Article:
Saturday, October 02, 2010
Last Saturday JimW,...
...Phil, Tony, Billy and myself...
paddled from Fleet Bay, a National Scenic Area to Kirkudbright and back. Our route took us along the wild and unspoiled NE shore of Wigtown Bay.
At the end of our paddle we looked out from Carrick shore to Barlocco Isle, the Solway Firth
, the distant Isle of Man, Ardwall Isle in the foreground and low lying Burrow Head. The beauty of this unspoiled view is threatened by a massive "offshore" wind farm development.
The closest of the 90 turbines will only be 4.5km offshore. and will be seen from all round Wigtown Bay as in this view from Kirkandrews Bay taken from this document on the Keep Wigtown Bay Natural site.
As you can see, the proposed wind farm is not offshore at all, it is placed right in the middle of the mouth of the bay.
Apparently the site was not chosen by the Government or any planning agency: "DONG Energy, Denmark, applied for the concession rights for Wigtown Bay via an Open Water approach, where the developer has itself made a screening to find an attractive site to establish an offshore wind turbine farm."
I agree with Dong it is an attractive site but I think it will remain much more attractive without their presence.
Basically I quite like wind farms, I live next to the biggest onshore wind farm in Europe at Whitelee to the SE of Glasgow. It is in a great place, not very scenic, and right next to where the electricity will be used.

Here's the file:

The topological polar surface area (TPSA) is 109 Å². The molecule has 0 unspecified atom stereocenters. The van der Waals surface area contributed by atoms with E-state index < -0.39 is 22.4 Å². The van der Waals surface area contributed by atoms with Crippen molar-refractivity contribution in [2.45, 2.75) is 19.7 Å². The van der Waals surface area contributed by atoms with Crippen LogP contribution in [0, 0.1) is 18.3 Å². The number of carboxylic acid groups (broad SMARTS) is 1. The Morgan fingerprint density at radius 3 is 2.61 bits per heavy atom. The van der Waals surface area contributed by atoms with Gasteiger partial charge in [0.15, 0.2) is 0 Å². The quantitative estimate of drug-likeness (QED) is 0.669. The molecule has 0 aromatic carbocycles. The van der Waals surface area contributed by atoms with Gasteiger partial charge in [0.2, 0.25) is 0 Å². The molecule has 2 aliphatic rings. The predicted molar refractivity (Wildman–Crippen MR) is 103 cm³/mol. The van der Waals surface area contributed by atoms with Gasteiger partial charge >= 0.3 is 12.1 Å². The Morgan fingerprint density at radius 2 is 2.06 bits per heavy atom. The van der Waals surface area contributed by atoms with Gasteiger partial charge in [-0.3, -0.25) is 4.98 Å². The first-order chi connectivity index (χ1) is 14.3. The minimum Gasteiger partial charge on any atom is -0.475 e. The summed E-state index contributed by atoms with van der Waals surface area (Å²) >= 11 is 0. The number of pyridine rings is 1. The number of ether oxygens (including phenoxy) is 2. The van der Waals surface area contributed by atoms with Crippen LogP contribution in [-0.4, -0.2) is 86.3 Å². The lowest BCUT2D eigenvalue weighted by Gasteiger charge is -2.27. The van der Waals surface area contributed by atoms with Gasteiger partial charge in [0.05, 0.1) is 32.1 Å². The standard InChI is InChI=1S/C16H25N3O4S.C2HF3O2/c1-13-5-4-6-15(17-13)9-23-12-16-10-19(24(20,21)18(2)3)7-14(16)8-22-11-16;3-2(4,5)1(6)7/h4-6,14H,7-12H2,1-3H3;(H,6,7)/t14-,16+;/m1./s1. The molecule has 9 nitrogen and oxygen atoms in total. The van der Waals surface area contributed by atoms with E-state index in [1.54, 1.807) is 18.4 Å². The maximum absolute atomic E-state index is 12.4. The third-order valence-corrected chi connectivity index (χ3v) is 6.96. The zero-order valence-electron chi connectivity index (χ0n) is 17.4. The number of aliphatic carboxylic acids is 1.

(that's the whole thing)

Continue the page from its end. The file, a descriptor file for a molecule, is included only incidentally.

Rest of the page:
Wigtown Bay is quite different. It is "offshore" from a designated National Scenic Area and according to the Scotland on Sunday newspaper at the weekend, tourism is now Scotland's biggest industry and it is very important to the economy of Galloway in SW Scotland.
The construction work will be based out of the port of Workington in England, the electricity will not be used in Galloway and the cable will go directly to the south. Finally, the manufacture will take place in Denmark, so I think there is not going to be much benefit to Galloway.
Not only will it spoil the beauty of the area but it will be a hazard to navigation of fishing boats and yachts operating out of Kirkudbright Harbour. I have sailed and windsurfed in upper Wigtown Bay since 1968. I have always enjoyed the steady S to SW winds. Goodness knows what the wind will be like, downwind from this farm.
I know everyone will have differing views about windfarms but I was happy to sign the petion against the development here.
See what you think. Why not switch your TV and computer off at the wall tonight and join me? You do not need to be a Wigtown Bay resident to sign.
PS added 03/10/2010
Isle of Whithorn harbour nestles on the west side of Wigtown Bay.
Marcus Demuth recently paddled his sea kayak right round Great Britain. He stopped at Isle of Whithorn on the west side of Wigtown Bay where he appreciated the scenery and people as special. When a visitor from the USA picks out Wigtown Bay from the whole UK coastline that tells us that we do indeed have something that is worth preserving and also highlights its importance to the tourism industry in an area that has relatively few employment opportunities. Thanks for your support Marcus.
From the mouth of the harbour, the Isle of Man lies over the Irish sea.
Although the "Isle" was once indeed an island, it is now connected to the mainland by a causeway. The Cairn is a square white tower which served as a navigation beacon for hundreds of years as the narrow mouth to the harbour is not easy to see from the sea.
From the Cairn, you can look over the mouth of Wigtown Bay and the Solway Firth to the hills of the English Lake District. It is a view which is pretty much unchanged since St Ninian brought Christianity to Scotland in AD 397. If this wind farm goes ahead, a forest of 90 turbines covering 52 square kilometers will blot out the horizon.